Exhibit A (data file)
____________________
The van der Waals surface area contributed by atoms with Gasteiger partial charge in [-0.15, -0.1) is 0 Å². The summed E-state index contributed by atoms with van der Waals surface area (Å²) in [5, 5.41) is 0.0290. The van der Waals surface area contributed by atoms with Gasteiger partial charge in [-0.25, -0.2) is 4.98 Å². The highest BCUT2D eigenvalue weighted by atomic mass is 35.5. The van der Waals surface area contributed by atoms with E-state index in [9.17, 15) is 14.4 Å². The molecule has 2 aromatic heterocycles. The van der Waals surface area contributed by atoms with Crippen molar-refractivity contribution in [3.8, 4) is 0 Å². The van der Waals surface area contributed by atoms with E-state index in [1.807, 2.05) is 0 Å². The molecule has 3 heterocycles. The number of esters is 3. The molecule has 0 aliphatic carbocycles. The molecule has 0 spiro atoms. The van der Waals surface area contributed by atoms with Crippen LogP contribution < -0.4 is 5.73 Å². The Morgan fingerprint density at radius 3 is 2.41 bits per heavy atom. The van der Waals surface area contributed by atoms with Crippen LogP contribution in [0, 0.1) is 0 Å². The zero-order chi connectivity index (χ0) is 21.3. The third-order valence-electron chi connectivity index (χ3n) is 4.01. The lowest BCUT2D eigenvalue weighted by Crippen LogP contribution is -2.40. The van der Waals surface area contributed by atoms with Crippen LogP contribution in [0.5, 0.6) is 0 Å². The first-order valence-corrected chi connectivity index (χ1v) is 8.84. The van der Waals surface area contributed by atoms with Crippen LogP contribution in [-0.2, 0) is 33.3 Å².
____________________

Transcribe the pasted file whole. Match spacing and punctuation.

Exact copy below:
The van der Waals surface area contributed by atoms with Gasteiger partial charge in [-0.15, -0.1) is 0 Å². The summed E-state index contributed by atoms with van der Waals surface area (Å²) in [5, 5.41) is 0.0290. The van der Waals surface area contributed by atoms with Gasteiger partial charge in [-0.25, -0.2) is 4.98 Å². The highest BCUT2D eigenvalue weighted by atomic mass is 35.5. The van der Waals surface area contributed by atoms with E-state index in [9.17, 15) is 14.4 Å². The molecule has 2 aromatic heterocycles. The van der Waals surface area contributed by atoms with Crippen molar-refractivity contribution in [3.8, 4) is 0 Å². The van der Waals surface area contributed by atoms with E-state index in [1.807, 2.05) is 0 Å². The molecule has 3 heterocycles. The number of esters is 3. The molecule has 0 aliphatic carbocycles. The molecule has 0 spiro atoms. The van der Waals surface area contributed by atoms with Crippen LogP contribution < -0.4 is 5.73 Å². The Morgan fingerprint density at radius 3 is 2.41 bits per heavy atom. The van der Waals surface area contributed by atoms with Crippen LogP contribution in [0, 0.1) is 0 Å². The zero-order chi connectivity index (χ0) is 21.3. The third-order valence-electron chi connectivity index (χ3n) is 4.01. The lowest BCUT2D eigenvalue weighted by Crippen LogP contribution is -2.40. The van der Waals surface area contributed by atoms with Crippen LogP contribution in [0.5, 0.6) is 0 Å². The first-order valence-corrected chi connectivity index (χ1v) is 8.84. The van der Waals surface area contributed by atoms with Crippen LogP contribution in [-0.2, 0) is 33.3 Å².